Egypt has a presidential election in March but it won’t be a contest. Weeks to the poll, every credible candidate against the country pharaonic president, Abdel Fattah al-Sisi has either been imprisoned or forced out of the race.
Sisi’s main challenger was Sami Anan, a former member of the Supreme Military Council for the Armed Forces (SCAF).
He was first barred from running, then arrested and imprisoned along with his principal aide and 30 of his campaign staff. He faces charges of incitement against the military, because he failed to quit his commission properly when he joined the race.
Sisi has banned the media from covering the investigation, blanketing an already opaque affair.
Another candidate, former prime minister, Ahmed Shafik withdrew after rumours spread that he was under arrest in a Cairo hotel.
A nephew of the late Anwar al-Sadat, Mohamed Anwar al-Sadat, mulled whether to run but demurred in January, saying that the climate of fear doesn’t allow a proper election.
Only Mussa Mustapha Mussa, a known Sisi supporter and candidate of the Ghad party is still in the race. The opposition is thinking about a boycott.
Egypt has a structural democratic deficit and it won’t be making a transition soon. At every election, Egypt faces two tests: Voter apathy and meddling by the armed forces.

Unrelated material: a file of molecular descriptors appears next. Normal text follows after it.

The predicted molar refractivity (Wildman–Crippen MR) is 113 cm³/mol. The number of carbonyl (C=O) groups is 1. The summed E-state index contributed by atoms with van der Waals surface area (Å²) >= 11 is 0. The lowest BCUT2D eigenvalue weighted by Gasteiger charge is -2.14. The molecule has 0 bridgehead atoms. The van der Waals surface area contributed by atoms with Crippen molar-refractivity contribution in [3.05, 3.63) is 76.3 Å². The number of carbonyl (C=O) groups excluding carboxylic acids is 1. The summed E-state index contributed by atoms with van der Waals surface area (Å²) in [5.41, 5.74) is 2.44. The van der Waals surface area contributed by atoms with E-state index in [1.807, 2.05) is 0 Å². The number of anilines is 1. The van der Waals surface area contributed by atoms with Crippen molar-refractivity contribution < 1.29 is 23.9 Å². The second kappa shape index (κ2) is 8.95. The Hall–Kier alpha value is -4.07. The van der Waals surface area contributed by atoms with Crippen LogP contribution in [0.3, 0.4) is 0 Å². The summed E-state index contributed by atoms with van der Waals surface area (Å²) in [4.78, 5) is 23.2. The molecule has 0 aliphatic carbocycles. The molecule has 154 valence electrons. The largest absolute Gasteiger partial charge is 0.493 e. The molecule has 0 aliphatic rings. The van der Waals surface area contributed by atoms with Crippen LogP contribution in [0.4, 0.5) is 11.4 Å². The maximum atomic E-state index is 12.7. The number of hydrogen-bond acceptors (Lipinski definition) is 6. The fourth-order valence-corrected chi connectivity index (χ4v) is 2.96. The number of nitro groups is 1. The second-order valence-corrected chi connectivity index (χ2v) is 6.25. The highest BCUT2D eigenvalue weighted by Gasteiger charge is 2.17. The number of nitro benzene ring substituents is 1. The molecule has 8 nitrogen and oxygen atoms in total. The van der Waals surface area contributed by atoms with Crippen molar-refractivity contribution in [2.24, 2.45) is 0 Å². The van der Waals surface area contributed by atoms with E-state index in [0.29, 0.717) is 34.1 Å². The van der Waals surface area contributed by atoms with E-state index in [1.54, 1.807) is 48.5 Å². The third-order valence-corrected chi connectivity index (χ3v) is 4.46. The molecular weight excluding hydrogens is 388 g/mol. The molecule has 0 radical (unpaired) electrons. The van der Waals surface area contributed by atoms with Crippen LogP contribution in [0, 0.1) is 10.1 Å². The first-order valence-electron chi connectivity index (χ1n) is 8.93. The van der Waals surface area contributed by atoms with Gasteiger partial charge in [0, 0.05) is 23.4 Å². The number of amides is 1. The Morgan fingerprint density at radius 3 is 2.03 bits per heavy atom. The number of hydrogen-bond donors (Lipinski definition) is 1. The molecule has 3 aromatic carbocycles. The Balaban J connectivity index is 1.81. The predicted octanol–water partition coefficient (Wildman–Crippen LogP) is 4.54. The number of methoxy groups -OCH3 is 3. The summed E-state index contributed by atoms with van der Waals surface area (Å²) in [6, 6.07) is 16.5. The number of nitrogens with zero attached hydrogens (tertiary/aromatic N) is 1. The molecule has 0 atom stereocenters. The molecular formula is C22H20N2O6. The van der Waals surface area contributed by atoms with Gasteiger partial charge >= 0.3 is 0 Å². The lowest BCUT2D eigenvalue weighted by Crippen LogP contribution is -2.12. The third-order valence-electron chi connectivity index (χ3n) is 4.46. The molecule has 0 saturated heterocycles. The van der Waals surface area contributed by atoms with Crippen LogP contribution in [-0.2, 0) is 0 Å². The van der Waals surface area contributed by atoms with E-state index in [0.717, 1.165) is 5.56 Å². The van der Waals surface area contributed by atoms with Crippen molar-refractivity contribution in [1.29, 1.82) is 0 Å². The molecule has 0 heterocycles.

Since the Free Officers deposed King Farouk in 1952, all but one — Mohammed Morsi — of Egypt’s six presidents have been military men. They invariably win with large margins but voter turnout is rarely above 50 per cent.
In 2014, Sisi won 97 per cent of the vote with a turnout of 47.5 per cent. Though Mohammed Morsi won the 2012 re-run with 51 per cent of the vote, his first round vote was 24.8 per cent against a turnout of 46.4 per cent. In 2005, Mubarak won 88.6 per cent of the vote with a turnout of 22.9 per cent.
Sisi’s actions are a sign that the military doesn’t want to risk another unpredictable civilian like Mohammed Morsi.
The Armed Forces are businessmen: The military runs a commercial empire that straddles every important economic sector, including pasta making.
That the economy is not doing well is a serious worry to them. Fortunately for Sisi, he has successfully deflected attention to security, which, for the armed forces, is an even bigger worry.
A stubborn Islamic State insurgency in the Sinai has also helped. In November 2017, an attack on a Sufi mosque in Sinai killed 311 people and injured 122 others. A December 2017 attack on a Coptic church near Cairo killed 10 more. A further 75 were killed in attacks in April and May.
The government’s response has been brutal. The UK daily, The Independent, estimates that 60,000 people - many of them jobless youths- are in jail for ‘terrorism’.
Sisi’s anti-terrorism credentials sell well in the West. US President Donald Trump thinks Sisi has “done a tremendous job under trying circumstances.” France has concluded major arms deals with Egypt.
Meanwhile, a “grateful” Sisi has been busy bursting Western sanctions. Last year, a shipload of 30,000 North Korean rocket-propelled grenades was seized off the Egyptian Coast.
According to the Washington Post, quoting the UN, this was the “largest seizure of ammunition in the history of sanctions against the Democratic People’s Republic of Korea.”
So Sisi runs with the hares and hunts with the hounds: An ally of the West against Islamic State and a friend of North Korea when he needs contraband materiel.
The alliances of convenience in Egypt do not portend well for democracy. Sisi will be a shoo-in for president in March but the Egyptian state’s legitimacy crisis will not go away. One day it will bite.